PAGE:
Of my 3 boys, my youngest isn’t as thrilled. He hates the dentist, just like he hates the haircut place, anything that involves putting noisy things close to his head he can’t tolerate. So when the time came for our youngest to head back for an examination, he let us all know that he wasn’t going in without a fight. So after much screaming and kicking, I picked up my boy and tried to walk him through the door to the dentist. Now he’s only 5, but he’s a strong little dude. Well my plan backfired and somehow I was tripped up by his kicking legs and BAM! I fell to the floor, flat on my face in the lobby.
I have to admit, I was hurt pretty bad and embarrassed just as much. I could hear the man behind me ask if I was ok, then tell the receptionist that he thought I was injured. I remember that I couldn’t even speak, since I knew that the only words that would come out were not kid friendly. So there I was, a mom with a bad limp, begging the staff if they had any other ideas on how to get my fired up, redhead son into the dentist chair.
After a lot of coaxing, he finally went in, but they were never able to do a cleaning, so I had to be happy with just x-rays and a report that he was cavity free. But this day brought back that little hidden fear I have that my youngest may have “issues” as he gets older. You see, my oldest who has a mood disorder didn’t show significant problems until he was 7 years old, but when he was younger, I do remember that I couldn’t brush his teeth without pinning him down, just like my youngest is today. And after the surprising looks from the dentist and the haircut place and hearing questions like “What’s wrong with him?” You feel that thought creep in... what if my little guy struggles too, what if this isn’t a phase but only a precursor of what’s to come?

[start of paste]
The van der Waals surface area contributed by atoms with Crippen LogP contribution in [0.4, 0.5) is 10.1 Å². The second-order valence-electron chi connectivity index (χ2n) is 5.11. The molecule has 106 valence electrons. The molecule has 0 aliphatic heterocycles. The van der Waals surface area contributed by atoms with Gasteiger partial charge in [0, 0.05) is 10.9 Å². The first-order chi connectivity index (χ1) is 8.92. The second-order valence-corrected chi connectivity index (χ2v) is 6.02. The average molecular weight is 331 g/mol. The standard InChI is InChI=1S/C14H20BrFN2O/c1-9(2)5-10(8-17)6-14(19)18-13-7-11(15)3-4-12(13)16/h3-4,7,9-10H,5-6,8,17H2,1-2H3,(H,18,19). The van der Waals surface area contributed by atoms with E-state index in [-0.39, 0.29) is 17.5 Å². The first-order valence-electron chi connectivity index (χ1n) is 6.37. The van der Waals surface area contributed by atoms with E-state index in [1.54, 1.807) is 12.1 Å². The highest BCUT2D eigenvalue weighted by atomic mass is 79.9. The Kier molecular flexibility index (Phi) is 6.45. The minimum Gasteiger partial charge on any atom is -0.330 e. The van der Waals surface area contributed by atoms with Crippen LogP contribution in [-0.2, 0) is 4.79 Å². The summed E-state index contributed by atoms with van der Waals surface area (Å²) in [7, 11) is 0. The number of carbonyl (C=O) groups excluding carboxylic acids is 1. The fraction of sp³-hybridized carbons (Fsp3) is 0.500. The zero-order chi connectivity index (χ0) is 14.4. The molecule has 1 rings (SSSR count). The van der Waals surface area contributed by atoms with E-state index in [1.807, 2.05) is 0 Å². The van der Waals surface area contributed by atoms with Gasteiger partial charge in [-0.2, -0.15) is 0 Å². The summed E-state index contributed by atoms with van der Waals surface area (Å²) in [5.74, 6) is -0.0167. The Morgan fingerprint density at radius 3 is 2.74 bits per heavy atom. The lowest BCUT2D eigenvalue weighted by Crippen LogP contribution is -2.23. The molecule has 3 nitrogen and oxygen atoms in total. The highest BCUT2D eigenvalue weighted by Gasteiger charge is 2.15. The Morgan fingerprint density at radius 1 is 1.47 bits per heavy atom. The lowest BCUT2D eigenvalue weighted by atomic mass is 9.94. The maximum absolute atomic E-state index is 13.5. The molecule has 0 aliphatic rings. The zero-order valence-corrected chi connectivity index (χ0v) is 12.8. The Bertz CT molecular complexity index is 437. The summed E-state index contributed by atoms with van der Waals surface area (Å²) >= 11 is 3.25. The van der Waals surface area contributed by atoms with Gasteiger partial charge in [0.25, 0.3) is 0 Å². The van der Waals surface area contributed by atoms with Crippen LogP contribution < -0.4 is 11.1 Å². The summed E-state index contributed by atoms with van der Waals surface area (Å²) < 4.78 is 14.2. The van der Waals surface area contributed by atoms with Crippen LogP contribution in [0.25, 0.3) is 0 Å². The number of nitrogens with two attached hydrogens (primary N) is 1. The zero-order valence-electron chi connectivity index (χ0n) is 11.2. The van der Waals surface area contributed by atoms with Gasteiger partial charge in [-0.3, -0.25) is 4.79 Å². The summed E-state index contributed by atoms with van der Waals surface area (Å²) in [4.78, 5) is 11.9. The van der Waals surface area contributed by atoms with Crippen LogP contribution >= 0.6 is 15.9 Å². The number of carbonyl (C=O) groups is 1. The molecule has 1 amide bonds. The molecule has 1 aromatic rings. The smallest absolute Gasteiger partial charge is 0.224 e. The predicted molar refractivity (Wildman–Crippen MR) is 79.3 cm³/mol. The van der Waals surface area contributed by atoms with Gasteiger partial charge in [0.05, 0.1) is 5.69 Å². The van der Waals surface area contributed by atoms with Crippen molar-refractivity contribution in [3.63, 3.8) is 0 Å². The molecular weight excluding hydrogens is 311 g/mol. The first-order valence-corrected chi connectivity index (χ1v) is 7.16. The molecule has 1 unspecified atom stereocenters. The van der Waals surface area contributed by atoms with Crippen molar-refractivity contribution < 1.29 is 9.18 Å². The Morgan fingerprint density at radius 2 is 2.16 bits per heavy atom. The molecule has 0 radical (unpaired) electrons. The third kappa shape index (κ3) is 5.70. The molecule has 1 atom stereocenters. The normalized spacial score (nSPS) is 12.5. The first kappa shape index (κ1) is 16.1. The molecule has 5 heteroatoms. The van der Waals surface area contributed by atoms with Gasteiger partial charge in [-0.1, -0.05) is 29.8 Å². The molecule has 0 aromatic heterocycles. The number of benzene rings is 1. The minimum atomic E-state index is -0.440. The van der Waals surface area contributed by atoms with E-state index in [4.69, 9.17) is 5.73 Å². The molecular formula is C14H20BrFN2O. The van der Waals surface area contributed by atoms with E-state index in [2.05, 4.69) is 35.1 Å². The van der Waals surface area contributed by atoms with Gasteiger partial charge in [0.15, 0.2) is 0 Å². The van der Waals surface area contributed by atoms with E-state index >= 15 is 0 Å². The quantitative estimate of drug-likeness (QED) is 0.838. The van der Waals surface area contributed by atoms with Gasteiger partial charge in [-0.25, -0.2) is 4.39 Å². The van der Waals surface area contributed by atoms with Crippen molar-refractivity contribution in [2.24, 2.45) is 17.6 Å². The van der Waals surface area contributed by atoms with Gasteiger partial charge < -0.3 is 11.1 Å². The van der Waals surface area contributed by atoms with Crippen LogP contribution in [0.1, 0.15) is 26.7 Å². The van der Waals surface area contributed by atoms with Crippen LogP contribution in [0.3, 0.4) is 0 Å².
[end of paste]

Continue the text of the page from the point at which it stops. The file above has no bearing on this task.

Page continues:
It’s really too soon to tell, but my youngest has had night terrors like my oldest, he’s a very picky eater and he’s had a hard time conforming to authority which was seen last year at preschool when we had to have a parent/teacher conference on the first day of school. As the school year progressed, his teacher would say, (while moving her hand in a rolling wave motion) your son is just up and down during the day.
Now this all may be just a little boy imitating behaviors he’s seen in is older brother and like many other kids, has some childhood fears, but it’s hard to not wonder if he’ll be ok. I guess once you have a child with a mental illness, you tend to look at your other kids with a critical eye.
If you asked me today if I thought my little boy has a problem, I would say “No! Absolutely not!” But I have to be honest and admit to you that when I was on the floor in the dental office, the thought did cross my mind for just a second, then I picked myself up and looked at my little guy and thought... naahhh.
So can you relate, have you had these thoughts too?